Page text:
season, is that it would be portrayed as beautiful. Because of the cinematic excellence, the scenes portraying Rue deep under the influence of drugs do seem hauntingly beautiful. The aftermath, however, is painful to watch. The effects of Rue’s addiction on her family and friends are truly excruciating. She is shown on multiple occasions deteriorating relationships she holds solely because of her drug use. In the third episode of season one, Rue rides her bike to her friend Fezco’s house (the neighborhood’s primary drug dealer and drop out of East Highland High School) in order to pick up more drugs. He says no, presumably because it has been made clear now that he truly cares about her, and it's obvious that his morality has caught up with him. He refuses to unlock his screen door, to let her into the house that she previously treated as her own. He is keeping her from the thing she needs most. She becomes enraged, slamming her fists on the screen door once he shuts her out, yelling insults and obscenities. Left on her own, she becomes even more distressed. “You did this to me,” she cries through the door. “You did this to me, Fez. You f-cking ruined my life.”

Zendaya’s acting is exhibited in these high tension scenes, where her interpretation of Rue’s emotions are completely seamless. She is shaking, her movements are erratic. Tears are streaming down her face. “If you don’t open the door, I swear to God, I will hate you ‘till the day I f-cking die,” she says, while moving between anger and sorrow. There is no beauty to be found here. Rue’s addiction is laid bare. She is fully consumed by her need for drugs. This is what makes it real. This is what takes Rue’s narrative past the point of acting.


Photo via HBO Max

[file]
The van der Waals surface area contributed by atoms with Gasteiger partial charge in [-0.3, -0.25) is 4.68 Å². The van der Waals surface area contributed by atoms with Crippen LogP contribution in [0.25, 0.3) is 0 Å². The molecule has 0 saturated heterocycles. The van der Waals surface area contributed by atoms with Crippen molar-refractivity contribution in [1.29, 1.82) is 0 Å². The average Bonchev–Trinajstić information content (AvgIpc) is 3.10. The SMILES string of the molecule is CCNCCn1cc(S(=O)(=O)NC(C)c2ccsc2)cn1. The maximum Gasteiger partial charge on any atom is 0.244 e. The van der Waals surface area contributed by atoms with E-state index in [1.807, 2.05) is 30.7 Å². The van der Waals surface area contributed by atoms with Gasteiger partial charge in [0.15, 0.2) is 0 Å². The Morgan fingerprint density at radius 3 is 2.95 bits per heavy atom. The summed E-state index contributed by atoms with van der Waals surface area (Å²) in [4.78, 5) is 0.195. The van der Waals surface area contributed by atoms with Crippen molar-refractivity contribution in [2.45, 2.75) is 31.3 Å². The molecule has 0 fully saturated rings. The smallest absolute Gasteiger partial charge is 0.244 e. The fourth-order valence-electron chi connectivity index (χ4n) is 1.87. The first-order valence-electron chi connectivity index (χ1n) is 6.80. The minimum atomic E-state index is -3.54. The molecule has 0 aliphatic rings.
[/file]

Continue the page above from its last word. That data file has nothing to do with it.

There is a turning point within the show where it's apparent that Nate Jacobs, the resident jock and certified a-hole of East Highland High School, isn’t entirely to blame for his actions. Now, I am in no way a Nate Jacobs Apologist, but I think it's important to understand every facet of his personality and the way this affects him. Nate’s father, Cal Jacobs, seems to be the unofficial proprietor of East Highland. He owns most of the real estate in the town, and has deep connections politically, financially, and socially as well. This extension of control reaches all through Nate’s life, keeping him trapped in a terminal cycle of masculinity fueled by his father’s conflictive sexuality. Paired with Nate’s exposure to American Football culture as well, he has effectively been fully immersed in a cycle of toxic masculinity that eats him alive. Nate’s neuroticism keeps him from allowing himself to experience high school as a teenager would. The anger and aggression he feels inside is forced out of himself in violence, in misogyny, in ways that are horrifyingly desperate. He is an awful person with an awful past, but the ways he displays his masculinity are entirely accurate to teenage boyhood. There is a toxic culture that surrounds high school football teams, especially because of the aggressiveness they promote. Studies show that there is a correlation between high-contact school sports and dating violence/sexual assault committed by players. This is a long-bred issue within highschools, specifically the neglect of attending to the effects that aggressive sports have on developing youth. Nate’s character as a whole represents a multitude of failures that society implements on the mental health of teenage boys.